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    7 Things To Consider When Expanding Your Dairy Herd

    Expanding Your Dairy HerdWith milk quota ending on 31st March, most dairy farmers have much to consider going forward. You might be planning on doubling or tripling the size of your dairy herd. You might have expanded already with more expansion planned. You might be considering moving from suckler to dairy. Whatever your circumstances, there are a number of factors to consider when you decide to milk more cows.

    1. Cost of Heifer Rearing

    Are you going to rear your own heifers to go into your milking herd or are you going to purchase maiden or freshly calved heifers?

    If you are planning to rear your own and work towards a closed herd, the cost of rearing them and ensuring that they will be repaying their rearing cost as early as possible is an important consideration.  Only 20% of farms in a UK study from 2013 had heifers paying off their costs by the end of the first lactation. The average break-even point came half way through the second lactation, approximately 530 days after the first calving. We all know which situation we would prefer to be in.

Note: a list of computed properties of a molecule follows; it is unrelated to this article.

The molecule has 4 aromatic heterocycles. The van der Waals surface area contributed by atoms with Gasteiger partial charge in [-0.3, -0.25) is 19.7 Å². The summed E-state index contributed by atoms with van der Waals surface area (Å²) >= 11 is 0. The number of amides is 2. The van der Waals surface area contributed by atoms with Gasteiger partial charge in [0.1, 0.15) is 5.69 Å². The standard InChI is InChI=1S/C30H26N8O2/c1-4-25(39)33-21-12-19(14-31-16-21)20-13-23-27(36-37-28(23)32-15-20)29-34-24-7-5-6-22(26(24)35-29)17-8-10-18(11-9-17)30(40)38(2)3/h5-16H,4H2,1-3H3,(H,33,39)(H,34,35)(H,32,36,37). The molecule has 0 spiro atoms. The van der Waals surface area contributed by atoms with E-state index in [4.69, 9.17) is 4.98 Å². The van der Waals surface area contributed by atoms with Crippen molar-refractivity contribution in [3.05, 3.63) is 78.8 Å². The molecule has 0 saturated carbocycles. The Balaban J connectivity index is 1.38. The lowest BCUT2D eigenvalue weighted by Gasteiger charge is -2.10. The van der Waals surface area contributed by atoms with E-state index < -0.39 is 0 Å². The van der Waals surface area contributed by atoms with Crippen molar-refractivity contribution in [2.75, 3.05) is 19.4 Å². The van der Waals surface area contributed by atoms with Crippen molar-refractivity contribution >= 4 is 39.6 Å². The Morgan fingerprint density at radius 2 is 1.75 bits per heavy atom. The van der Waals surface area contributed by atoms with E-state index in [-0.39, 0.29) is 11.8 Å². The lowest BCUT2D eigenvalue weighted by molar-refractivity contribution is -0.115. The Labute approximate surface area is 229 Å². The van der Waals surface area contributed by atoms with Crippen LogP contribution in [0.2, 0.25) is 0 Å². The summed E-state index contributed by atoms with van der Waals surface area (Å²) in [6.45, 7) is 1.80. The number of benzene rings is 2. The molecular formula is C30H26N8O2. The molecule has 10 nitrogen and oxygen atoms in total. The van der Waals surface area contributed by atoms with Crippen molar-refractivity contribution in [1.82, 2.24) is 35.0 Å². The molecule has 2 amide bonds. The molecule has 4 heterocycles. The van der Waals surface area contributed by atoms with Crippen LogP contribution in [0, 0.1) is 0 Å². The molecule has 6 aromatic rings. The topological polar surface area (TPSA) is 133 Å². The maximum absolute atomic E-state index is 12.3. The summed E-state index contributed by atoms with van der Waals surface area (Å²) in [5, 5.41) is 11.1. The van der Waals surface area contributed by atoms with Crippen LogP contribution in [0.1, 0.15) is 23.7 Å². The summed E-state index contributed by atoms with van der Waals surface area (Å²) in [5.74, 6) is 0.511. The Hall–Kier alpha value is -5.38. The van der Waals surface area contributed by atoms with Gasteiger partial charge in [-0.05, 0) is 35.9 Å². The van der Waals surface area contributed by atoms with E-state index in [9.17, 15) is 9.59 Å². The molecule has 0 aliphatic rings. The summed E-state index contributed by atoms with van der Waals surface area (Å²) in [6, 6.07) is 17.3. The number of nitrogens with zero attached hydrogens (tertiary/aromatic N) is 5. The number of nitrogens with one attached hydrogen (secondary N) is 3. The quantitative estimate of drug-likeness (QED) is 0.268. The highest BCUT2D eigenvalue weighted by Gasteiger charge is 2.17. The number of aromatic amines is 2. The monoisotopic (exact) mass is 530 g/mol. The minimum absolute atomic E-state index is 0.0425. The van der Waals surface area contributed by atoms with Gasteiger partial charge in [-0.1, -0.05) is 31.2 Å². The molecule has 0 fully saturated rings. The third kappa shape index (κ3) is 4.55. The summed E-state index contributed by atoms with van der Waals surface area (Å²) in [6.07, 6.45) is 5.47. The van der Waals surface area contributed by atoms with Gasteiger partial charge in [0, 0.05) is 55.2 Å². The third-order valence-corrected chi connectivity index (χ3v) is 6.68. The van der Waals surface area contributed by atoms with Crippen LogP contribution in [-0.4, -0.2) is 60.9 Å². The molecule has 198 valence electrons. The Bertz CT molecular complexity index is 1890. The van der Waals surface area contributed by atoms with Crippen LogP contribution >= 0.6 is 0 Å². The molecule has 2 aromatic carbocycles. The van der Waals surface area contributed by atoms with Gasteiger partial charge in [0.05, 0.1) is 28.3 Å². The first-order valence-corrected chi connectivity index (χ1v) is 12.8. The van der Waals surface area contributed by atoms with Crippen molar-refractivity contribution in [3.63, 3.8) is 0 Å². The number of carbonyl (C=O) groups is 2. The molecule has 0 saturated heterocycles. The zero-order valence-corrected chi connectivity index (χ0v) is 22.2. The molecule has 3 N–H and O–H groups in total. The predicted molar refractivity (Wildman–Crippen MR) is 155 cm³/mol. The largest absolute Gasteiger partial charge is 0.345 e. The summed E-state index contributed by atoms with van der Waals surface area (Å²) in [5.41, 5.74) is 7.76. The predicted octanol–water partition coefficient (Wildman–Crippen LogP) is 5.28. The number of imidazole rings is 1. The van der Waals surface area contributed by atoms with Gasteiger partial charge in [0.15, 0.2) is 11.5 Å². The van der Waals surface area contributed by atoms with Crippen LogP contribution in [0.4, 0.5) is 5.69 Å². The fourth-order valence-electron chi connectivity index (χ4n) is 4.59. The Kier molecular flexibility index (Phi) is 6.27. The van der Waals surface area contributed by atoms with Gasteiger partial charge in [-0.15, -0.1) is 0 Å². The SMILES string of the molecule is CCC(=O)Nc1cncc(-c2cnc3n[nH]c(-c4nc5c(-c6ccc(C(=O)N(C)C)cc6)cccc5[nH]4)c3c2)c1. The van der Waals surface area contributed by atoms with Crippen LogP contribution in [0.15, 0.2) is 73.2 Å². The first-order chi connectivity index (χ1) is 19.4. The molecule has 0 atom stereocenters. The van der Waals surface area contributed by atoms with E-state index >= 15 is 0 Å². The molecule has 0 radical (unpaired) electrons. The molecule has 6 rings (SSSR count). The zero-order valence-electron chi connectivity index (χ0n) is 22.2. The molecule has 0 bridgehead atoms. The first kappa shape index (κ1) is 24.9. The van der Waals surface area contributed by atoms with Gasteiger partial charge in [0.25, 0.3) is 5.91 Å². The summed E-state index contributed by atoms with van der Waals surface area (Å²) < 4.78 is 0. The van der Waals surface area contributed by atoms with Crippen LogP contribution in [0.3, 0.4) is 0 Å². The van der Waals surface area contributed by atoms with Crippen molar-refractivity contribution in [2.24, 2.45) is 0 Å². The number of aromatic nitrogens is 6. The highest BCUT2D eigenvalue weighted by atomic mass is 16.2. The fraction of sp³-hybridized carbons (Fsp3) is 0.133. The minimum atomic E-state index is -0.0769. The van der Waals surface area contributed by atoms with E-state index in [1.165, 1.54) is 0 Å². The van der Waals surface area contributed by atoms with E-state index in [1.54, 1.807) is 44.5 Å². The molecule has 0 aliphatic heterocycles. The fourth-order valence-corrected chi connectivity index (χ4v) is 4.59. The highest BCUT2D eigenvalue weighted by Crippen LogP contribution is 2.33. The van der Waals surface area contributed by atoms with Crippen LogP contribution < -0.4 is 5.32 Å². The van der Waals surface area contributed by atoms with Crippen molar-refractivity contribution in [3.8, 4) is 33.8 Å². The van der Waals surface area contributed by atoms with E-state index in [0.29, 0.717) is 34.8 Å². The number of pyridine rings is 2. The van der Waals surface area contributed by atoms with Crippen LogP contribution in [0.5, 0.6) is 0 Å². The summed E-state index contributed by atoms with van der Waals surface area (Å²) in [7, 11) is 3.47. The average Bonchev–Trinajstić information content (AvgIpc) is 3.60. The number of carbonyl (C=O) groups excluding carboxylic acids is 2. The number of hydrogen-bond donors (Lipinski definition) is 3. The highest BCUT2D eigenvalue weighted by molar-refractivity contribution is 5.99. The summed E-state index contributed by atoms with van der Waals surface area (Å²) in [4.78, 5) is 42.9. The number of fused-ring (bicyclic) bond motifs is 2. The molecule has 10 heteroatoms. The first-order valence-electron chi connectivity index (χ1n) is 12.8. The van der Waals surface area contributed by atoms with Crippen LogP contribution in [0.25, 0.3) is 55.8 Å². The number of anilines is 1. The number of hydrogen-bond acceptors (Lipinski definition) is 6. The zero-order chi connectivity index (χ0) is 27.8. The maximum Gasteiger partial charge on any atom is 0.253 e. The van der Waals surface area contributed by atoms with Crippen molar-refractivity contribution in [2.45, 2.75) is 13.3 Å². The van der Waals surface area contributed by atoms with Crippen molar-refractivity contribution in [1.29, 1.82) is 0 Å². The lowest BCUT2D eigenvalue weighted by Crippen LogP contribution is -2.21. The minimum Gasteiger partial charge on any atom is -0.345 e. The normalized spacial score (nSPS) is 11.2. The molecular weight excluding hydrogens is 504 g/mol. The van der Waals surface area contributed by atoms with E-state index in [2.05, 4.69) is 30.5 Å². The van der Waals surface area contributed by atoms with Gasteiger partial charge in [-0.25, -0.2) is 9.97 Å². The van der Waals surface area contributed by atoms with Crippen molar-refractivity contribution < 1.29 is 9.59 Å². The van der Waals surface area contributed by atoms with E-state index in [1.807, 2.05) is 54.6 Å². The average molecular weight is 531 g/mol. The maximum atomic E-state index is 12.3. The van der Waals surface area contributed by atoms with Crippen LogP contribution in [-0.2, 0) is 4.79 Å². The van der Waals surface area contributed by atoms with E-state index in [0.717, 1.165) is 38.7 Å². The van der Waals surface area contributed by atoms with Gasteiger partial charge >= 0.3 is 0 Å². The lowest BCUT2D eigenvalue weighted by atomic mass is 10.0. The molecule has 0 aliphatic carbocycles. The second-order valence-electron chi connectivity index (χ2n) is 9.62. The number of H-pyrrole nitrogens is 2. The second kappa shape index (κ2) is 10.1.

Preparation starts the day the heifer calf is born, ensuring the calf receives approximately 3 litres of colostrums within two hours of birth, that she receives sufficient milk and calf meal to hit target growth rates of 750 grams per day. This study calculated that if heifers are calving at 25 months, costs go up by 7% and calving at 27 months meant costs were 18% higher.

    The aim is for heifer replacements to be at optimum weight for their first breeding season and that they calve down at 24 months.

    2. Herd Fertility

    The days of calving cows throughout the year is being phased out in dairy herds with farmers aiming for a compact calving season, starting to calve as days lengthen and grass starts to grow. The top dairy herds are calving 50% of their dairy herd in 18 days meaning that dairy females born in that period will be evenly matched with a good start in terms of working towards calving down at 24 months.